Navigation Links
Secondhand Smoke Affecting Millions of New Yorkers
Date:4/9/2009

Nonsmokers have higher-than-average levels of residue, study finds

THURSDAY, April 9 (HealthDay News) -- More than half of New York City residents who do not smoke have elevated levels of the residue of secondhand smoke in their blood, says the city's health department.

And that suggests that nonsmokers in the city -- a number the city estimates at 2.5 million people -- are not adequately protected from cigarette smoke, it says.

"This is not what we expected," Dr. Thomas R. Frieden, the city health commissioner and a co-author of the study, told the New York Times. "It is a shocking number."

A study of 2,000 people by the city's Department of Health and Mental Hygiene, published online this week in the journal Nicotine & Tobacco Research, found that 57 percent of nonsmoking adults in New York City had elevated levels of cotinine in their blood, compared with 45 percent of nonsmokers nationwide. Cotinine, a byproduct of nicotine breakdown, is not harmful but signals exposure to tobacco smoke.

Among nonsmoking New Yorkers, 69 percent of Asian adults are thought to have elevated cotinine levels, putting them at the top of the list, according to the study. Lower-income adults were more likely to be exposed to secondhand smoke than those with higher incomes -- 63 percent vs. 54 percent, the study found.

Data for the study came from a citywide Health and Nutrition Examination Survey conducted in 2004, one year after the city's smoke-free air law took effect. The law aims to protect nonsmokers from secondhand smoke at work and in some public places.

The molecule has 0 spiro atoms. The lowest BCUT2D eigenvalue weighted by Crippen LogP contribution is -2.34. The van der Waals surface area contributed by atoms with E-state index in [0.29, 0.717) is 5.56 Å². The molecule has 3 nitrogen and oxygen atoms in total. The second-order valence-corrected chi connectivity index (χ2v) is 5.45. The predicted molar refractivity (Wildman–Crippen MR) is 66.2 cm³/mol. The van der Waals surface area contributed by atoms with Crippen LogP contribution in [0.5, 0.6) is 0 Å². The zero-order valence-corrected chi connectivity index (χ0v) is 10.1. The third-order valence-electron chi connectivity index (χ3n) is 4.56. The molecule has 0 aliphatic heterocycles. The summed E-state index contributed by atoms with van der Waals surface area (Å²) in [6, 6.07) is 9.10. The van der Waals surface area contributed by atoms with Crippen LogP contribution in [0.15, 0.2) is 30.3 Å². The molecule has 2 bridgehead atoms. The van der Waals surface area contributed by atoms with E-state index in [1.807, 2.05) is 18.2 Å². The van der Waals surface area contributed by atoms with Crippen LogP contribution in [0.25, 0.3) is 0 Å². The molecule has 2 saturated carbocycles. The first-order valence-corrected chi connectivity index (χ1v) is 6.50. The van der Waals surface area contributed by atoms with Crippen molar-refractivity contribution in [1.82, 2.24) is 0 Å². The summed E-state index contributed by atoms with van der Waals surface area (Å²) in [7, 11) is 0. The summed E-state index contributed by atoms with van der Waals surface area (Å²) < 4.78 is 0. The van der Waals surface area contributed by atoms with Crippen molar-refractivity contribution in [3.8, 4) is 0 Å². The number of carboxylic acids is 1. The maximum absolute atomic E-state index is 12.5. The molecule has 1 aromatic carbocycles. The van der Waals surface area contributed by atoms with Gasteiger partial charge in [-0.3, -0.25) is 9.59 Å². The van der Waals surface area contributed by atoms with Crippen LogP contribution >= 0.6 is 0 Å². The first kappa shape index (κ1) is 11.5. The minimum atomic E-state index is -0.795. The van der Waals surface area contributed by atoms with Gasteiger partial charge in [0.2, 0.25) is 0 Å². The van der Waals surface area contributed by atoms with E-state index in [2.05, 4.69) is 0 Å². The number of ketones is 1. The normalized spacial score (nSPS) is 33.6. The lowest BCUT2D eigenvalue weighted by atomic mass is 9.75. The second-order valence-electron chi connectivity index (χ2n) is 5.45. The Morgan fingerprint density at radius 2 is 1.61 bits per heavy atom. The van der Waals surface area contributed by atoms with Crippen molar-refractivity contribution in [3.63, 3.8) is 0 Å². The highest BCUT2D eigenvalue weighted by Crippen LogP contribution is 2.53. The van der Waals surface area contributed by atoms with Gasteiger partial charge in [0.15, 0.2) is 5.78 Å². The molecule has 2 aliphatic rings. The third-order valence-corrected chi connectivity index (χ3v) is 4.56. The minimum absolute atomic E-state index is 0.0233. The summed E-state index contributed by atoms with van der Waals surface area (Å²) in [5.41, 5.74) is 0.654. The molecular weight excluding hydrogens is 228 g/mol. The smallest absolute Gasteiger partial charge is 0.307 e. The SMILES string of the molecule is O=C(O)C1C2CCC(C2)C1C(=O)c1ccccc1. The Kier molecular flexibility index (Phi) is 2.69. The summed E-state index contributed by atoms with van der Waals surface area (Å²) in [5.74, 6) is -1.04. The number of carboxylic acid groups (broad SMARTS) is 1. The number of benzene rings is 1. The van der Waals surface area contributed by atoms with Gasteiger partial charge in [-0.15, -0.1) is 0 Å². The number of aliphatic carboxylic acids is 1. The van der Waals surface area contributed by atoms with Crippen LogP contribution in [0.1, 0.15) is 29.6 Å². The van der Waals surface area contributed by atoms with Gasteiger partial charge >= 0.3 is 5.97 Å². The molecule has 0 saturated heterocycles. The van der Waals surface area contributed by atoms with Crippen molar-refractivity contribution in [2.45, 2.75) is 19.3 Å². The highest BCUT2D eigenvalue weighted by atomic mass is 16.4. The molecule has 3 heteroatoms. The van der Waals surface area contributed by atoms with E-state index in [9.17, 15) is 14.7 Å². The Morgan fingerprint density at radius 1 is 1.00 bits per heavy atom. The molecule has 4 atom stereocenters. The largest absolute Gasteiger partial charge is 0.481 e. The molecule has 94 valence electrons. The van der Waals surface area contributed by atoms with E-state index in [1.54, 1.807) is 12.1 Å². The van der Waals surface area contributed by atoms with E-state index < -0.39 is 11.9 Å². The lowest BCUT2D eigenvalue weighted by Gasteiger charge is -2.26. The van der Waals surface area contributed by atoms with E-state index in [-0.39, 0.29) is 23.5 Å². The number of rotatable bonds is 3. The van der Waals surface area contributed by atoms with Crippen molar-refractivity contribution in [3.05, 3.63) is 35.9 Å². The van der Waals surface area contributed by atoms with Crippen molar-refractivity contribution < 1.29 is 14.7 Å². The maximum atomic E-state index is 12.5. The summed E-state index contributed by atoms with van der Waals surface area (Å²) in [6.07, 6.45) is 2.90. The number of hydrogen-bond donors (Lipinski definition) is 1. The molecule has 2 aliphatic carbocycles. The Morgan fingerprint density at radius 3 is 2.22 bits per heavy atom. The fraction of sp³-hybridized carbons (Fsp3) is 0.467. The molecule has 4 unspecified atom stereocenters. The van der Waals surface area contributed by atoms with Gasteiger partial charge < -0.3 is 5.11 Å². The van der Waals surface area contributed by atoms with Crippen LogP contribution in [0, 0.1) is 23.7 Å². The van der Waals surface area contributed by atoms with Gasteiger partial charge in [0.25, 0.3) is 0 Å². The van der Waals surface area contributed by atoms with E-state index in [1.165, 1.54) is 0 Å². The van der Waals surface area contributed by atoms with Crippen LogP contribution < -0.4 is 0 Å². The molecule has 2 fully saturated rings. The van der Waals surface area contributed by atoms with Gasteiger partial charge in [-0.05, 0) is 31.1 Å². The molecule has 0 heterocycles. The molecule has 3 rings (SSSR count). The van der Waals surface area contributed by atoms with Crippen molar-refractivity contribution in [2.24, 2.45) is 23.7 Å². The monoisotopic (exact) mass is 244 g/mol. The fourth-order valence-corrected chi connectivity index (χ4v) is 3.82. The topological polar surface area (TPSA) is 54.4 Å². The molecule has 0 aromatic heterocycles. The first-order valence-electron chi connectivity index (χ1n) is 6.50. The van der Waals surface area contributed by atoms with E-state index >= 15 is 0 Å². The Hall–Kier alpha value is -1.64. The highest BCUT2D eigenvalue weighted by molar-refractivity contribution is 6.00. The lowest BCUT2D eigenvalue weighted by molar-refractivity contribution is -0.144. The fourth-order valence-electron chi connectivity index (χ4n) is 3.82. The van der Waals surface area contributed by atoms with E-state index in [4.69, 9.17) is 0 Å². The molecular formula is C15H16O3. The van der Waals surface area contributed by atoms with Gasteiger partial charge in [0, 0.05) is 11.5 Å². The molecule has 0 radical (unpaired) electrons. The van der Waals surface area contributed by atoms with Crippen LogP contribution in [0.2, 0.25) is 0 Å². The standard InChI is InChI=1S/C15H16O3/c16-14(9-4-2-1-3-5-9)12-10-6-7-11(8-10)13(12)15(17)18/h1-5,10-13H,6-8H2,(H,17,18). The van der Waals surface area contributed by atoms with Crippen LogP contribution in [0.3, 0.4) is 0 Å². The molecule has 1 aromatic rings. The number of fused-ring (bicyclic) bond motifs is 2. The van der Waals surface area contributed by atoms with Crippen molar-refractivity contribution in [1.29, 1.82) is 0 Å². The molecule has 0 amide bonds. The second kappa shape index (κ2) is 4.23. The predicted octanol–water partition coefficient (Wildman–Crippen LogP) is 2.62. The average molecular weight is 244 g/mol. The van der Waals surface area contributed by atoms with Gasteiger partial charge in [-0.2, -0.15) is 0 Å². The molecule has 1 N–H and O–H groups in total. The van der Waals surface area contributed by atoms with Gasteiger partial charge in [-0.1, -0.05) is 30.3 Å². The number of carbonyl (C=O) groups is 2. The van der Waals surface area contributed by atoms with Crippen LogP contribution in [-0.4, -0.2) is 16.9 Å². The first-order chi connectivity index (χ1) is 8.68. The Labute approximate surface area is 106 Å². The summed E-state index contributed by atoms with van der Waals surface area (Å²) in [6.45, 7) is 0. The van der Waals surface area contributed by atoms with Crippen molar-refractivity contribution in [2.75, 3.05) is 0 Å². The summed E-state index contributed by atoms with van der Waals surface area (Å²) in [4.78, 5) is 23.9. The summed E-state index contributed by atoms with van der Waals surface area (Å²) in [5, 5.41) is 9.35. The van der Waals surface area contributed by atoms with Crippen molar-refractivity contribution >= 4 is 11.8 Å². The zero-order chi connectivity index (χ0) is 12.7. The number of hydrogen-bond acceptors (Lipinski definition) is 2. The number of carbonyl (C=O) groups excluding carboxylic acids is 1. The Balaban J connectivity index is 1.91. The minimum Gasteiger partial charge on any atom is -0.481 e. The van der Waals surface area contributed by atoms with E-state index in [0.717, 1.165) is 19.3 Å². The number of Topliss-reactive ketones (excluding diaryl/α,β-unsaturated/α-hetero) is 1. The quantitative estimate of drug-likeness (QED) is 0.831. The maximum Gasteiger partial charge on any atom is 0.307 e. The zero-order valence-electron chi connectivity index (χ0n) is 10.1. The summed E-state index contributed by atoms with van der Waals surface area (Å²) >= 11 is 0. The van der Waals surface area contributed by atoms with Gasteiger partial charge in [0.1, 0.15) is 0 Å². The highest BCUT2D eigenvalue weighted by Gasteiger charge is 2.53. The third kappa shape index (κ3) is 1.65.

"The study provides more evidence of the pervasiveness of secondhand smoke," Jennifer Ellis, a former health department epidemiologist and the study's lead author, said in a news release from the city. "It's not clear why New Yorkers experience more exposure, despite the city's relatively low smoking rate. It may be that living and working in close quarters with one another puts us at higher risk."

Despite the city's smoking restrictions, nonsmokers are still exposed to secondhand smoke on sidewalks, including near buildings, at bus stops and at subway entrances.

Also, people who live in apartments and condominiums might also be exposed to secondhand smoke that drifts from one unit to another in a building, according to Dr. Jonathan P. Winickoff, a professor at Harvard Medical School.

"Smoke doesn't know to stop at a doorway," Winickoff told the Times. "It fills the full capacity of every indoor location in which the cigarette is smoked."

Frieden, who described tobacco smoke as a "toxic pollutant," said in the news release that "most New York City nonsmokers are breathing in dangerous chemicals in secondhand smoke, potentially increasing the risk of cancer and heart disease."

More information

The American Cancer Society has more about secondhand smoke.



-- Robert Preidt



SOURCES: New York City Department of Health and Mental Hygiene, news release, April 8, 2009; April 9, 2009, New York Times


'/>"/>
Copyright©2009 ScoutNews,LLC.